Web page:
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Extreme Weather Responsible for 90 Percent of Disasters

Extreme weather events—such as floods, storms, heatwaves—are responsible for 90 percent of all disasters during the last 20 years, according to a new UN report, which said such disasters are increasing in frequency.

The report, The Human Cost of Weather-related Disasters 1995-2015, was written by the UN Office for Disaster Risk Reduction and the Center for Research on the Epidemiology of Disasters at the Catholic University of Louvain in Belgium.

Weather-related disasters claimed 606,000 lives and affected some four billion people between 1995 and 2015, the report said.

Weather-related disasters occurred 335 times per year, on average, between 2005 and 2014, a 14 percent increase from 1995-2004. That figure was nearly double the average during 1985-1994.

The report estimated the economic costs of the 6,457 weather-related events to be $1.9 trillion; however, that number is “bleaker” than it appears, the report said. The true economic cost is surely higher because only 35 percent of the records used to track disasters include information about financial loss. In Africa, the number is as low as 16.7 percent, the report said.

Source: UN Office for Disaster Risk Reduction

Source: UN Office for Disaster Risk Reduction

Overall, economic losses from disasters are estimated to be between $250 billion and $300 billion yearly.

Floods were the main weather culprit, accounting for 47 percent of weather-related disasters, which affected 2.3 billion people. Asia suffered the 95 percent of the casualties, owing to its large landmass and multiple river basins and flood plains, the report said.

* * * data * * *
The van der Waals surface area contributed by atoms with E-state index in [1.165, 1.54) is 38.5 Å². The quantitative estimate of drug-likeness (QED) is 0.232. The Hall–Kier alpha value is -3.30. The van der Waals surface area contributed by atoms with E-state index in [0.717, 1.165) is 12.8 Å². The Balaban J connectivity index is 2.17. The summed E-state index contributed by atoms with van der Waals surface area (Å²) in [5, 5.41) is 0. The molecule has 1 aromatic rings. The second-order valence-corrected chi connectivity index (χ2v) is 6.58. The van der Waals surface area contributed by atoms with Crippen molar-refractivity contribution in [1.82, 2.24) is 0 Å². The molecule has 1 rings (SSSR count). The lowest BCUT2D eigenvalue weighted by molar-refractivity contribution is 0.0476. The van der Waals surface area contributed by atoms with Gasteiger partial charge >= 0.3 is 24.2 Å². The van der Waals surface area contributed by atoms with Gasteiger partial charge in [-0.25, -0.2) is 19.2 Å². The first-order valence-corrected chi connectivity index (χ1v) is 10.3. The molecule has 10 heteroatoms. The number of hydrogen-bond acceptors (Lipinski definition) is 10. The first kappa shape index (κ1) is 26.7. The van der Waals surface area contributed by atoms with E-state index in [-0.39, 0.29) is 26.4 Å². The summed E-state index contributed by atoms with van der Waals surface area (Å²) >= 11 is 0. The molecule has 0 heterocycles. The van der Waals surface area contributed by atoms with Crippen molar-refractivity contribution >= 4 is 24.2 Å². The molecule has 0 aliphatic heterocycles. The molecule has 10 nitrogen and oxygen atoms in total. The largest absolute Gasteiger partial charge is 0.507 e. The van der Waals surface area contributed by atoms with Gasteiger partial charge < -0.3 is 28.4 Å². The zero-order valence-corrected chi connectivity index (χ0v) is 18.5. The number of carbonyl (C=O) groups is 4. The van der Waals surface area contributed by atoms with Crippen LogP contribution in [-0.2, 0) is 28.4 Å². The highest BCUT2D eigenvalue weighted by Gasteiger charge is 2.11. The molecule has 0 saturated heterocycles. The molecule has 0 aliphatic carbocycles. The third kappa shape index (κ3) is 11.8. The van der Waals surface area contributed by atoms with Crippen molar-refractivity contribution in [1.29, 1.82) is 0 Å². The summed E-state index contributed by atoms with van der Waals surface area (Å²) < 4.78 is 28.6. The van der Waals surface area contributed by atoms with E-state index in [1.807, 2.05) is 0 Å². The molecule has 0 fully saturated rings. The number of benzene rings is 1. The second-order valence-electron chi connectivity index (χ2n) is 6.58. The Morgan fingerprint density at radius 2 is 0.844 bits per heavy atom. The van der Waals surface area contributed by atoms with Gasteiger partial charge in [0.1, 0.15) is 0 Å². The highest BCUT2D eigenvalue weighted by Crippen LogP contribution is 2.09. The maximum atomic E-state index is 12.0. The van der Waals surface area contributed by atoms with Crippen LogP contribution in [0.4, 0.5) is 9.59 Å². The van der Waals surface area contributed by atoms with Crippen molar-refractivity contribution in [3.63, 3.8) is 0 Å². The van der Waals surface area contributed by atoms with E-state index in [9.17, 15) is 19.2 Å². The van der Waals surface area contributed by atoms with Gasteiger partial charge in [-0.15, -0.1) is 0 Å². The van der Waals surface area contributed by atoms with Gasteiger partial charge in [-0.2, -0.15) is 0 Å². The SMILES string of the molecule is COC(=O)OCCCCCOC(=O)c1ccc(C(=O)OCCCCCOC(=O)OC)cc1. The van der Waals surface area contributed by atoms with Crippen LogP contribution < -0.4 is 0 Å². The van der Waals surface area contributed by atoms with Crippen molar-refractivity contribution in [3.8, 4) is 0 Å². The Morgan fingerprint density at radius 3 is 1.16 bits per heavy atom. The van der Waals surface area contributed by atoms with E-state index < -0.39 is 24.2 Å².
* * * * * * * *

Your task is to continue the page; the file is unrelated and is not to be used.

Source: UN Office for Disaster Risk Reduction

Source: UN Office for Disaster Risk Reduction

While the U.S. and China recorded the most weather-related events, the top 10 countries with the most affected people were China, India, Bangladesh, Philippines, Thailand, Pakistan, Brazil, Vietnam, Kenya and Ethiopia.

To be recognized as a natural disaster, a weather-related event has to meet one of four criteria: ten or more people reported killed, 100 or more people reported to be affected, a declaration of a state of emergency or a call for international assistance.

The report said that science can’t calculate what percentage of this increase in weather-related events is due to climate change; however, “predictions of more extreme weather in the future almost certainly mean that we will witness a continued upward trend in weather-related disasters in the decades ahead.”

“Climate change, climate variability and weather events pose a threat to the eradication of extreme poverty and should serve as a spur to hasten efforts not only to reduce greenhouse gas emissions, but also to tackle other underlying risk drivers such as unplanned urban development, vulnerable livelihoods, environmental degradation and gaps in early warnings,” said Margareta Wahlstrom, head of the UN Office for Disaster Risk Reduction, and Debarati Guha-Sapir, a professor at the Louvain center, in the forward to the report, which “underline why it is so important that a new climate change agreement emerges” from the COP21 climate talks taking place in Paris next month.

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